Validating the Effectiveness of Participation in a Time-Sensitive Closed Therapeutic Group for Preschool Aged Children Allegedly Sexually Abused

This paper will review existing research on allegedly sexually abused preschool aged children. The traumatic psychological effects of the abuse including low self-esteem, poor peer relationships, behavior problems, cognitive functioning and physical/mental health will also be evaluated.

The author notes the paucity of available material on sexually abused children. Very little therefore is known of the effectiveness of psychotherapy to assist in the treatment of the problems of this particular group of abused children - a population of 40 selected children with a mean age of 45, with their parents (either father or mother) and/or caregivers attending sessions in another session hall at the same time the children are undergoing therapy.

This proposed study will therefore focus on how mental health services are provided to preschool children with ages ranging between 4…… [Read More]

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Treating Adolescents With Substance Abuse Disorders

Words: 1945 Length: 5 Pages Document Type: Term Paper Paper #: 69501873

Adolescent Substance Abuse

Substance abuse, commonly referred to as drug abuse and alcohol abuse, has recently gained popularity amid the youth of America. This has been confirmed by SAMHSA (2003) whose survey indicated that around 2.2 million teenagers were convicted of being involved in substance abuse in 2003. Teenage is called the golden period of a person's life as this is full of excitement and energy. People are willing to experience all the good and bad things in life, and for some natural reason, bad things tend to be more attractive. Therefore, the inclination of youth towards excessive usage of drugs and alcohol is not surprising. However, the teenage period does not last long. If people continue the same activity as adults, this can ruin a person's social, academic life, putting a stop to his professional career. This makes it a critical problem that should be resolved as a priority.…… [Read More]

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Postpartum Depression or Postnatal Depression Is a

Words: 2319 Length: 6 Pages Document Type: Research Paper Paper #: 88347291

Postpartum depression or postnatal depression is a term that describes the occurrence of moderate to severe depression in a woman after she has given birth (although sometimes men are given this diagnosis when severe depression occurs after the birth of a child). This depression may occur soon after delivery and may linger up to a year or longer. In the majority of recognized cases the depression occurs within the first three months following the delivery of the child. The DSM-IV does not recognize postpartum depression as a distinct disorder. People who receive a diagnosis of postpartum depression must first meet the standard diagnostic criteria for a major depressive episode and then they must satisfy the additional specifier criteria for the postpartum onset (American Psychiatric Association [APA], 2000). This criterion states that the onset of the major depressive episode must occur within four weeks after delivery.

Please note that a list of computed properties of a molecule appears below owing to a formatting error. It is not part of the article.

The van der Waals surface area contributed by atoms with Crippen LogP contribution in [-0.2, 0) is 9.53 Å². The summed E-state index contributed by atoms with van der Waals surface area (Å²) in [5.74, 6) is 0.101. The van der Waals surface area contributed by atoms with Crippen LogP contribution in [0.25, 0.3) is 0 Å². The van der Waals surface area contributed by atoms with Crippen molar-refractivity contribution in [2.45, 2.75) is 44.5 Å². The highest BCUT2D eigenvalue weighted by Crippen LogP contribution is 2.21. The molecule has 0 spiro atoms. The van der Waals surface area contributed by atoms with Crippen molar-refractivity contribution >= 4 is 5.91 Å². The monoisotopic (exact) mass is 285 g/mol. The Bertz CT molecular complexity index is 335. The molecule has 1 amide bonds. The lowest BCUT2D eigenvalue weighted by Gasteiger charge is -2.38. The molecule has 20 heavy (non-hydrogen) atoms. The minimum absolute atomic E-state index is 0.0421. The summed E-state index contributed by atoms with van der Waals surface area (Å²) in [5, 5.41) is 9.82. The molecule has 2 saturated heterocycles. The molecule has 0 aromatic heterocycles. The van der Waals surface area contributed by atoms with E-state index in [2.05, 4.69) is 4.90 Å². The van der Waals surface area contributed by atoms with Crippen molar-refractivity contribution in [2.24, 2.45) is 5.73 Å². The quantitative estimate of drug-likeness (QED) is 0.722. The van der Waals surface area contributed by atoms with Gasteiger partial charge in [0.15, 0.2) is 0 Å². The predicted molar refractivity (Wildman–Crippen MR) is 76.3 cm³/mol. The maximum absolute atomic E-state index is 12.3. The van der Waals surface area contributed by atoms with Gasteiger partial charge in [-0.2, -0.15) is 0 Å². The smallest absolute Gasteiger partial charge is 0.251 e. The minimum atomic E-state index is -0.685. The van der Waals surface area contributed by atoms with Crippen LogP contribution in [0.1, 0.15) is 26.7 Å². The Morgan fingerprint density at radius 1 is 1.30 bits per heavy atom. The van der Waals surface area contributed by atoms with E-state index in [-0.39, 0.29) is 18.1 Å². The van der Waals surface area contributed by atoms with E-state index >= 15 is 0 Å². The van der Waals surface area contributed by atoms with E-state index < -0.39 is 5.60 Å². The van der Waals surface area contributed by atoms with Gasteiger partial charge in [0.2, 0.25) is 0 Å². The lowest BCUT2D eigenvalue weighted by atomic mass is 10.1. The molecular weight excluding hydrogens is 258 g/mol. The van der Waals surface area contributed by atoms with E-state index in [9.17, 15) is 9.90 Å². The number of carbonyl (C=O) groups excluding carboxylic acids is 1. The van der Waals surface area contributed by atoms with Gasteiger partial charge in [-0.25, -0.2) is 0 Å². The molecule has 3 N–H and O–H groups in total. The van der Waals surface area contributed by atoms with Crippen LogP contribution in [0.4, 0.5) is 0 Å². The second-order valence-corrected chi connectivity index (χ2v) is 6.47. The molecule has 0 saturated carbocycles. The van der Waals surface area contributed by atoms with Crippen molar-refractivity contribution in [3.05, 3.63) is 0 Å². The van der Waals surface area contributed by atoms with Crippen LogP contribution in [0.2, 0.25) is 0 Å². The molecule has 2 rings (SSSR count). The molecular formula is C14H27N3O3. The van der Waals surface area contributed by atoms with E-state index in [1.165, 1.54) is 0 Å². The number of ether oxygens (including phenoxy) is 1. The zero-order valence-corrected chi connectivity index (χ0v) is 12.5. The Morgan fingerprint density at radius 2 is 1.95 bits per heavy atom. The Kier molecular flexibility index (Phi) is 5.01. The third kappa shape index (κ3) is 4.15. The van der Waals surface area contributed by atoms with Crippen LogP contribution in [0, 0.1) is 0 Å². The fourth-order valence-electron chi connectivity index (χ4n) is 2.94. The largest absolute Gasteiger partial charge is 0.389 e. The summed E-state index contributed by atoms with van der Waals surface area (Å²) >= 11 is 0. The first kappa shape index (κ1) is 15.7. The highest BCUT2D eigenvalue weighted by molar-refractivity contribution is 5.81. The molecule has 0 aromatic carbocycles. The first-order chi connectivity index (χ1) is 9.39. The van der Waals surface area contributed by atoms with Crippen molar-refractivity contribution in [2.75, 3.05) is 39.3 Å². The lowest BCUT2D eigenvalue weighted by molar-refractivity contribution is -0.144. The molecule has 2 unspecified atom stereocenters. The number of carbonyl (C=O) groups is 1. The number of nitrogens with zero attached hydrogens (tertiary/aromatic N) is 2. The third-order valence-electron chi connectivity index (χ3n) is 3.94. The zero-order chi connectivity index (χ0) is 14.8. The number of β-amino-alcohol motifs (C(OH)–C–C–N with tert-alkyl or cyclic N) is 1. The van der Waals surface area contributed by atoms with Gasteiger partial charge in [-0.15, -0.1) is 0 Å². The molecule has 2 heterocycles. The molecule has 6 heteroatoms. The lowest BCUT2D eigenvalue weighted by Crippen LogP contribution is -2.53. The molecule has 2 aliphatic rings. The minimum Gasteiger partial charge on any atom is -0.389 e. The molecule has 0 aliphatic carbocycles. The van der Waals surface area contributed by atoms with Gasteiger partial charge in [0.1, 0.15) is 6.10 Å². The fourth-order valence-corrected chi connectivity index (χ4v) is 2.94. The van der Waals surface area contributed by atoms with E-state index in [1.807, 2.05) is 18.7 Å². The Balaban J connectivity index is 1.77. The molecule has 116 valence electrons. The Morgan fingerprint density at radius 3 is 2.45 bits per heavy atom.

Postpartum depression then should be…… [Read More]

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Child Psychology Mander G May 2001 Fatherhood

Words: 551 Length: 2 Pages Document Type: Term Paper Paper #: 5655469

Child Psychology

Mander, G. (May 2001). "Fatherhood Today: variations on a theme." Psychodynamic Counselling, Vol. 7, Issue 2.

This journal article centers on the increasing role that fathers play in parenting, especially among single parents. Mander discusses how parenting among fathers has become more an exception than the norm, and they were relegated to "minimal" roles that downplay their role as a parent, such as simply being "mere sperm donors." The article recommends that laws should be studied in order to improve the state of single parenting in society, for it is possible for children to experience having a 'complete family' even though their parents are separated. This, for the author, is a big step towards improving marriage and family laws, resulting to better child development in the process.

Seaman, P. And H. Sweeting. (June 2004). "Assisting young people's access to social capital in contemporary families: a qualitative study." Journal…… [Read More]

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Anorexia Nervosa An a Serious

Words: 4303 Length: 15 Pages Document Type: Research Paper Paper #: 66382332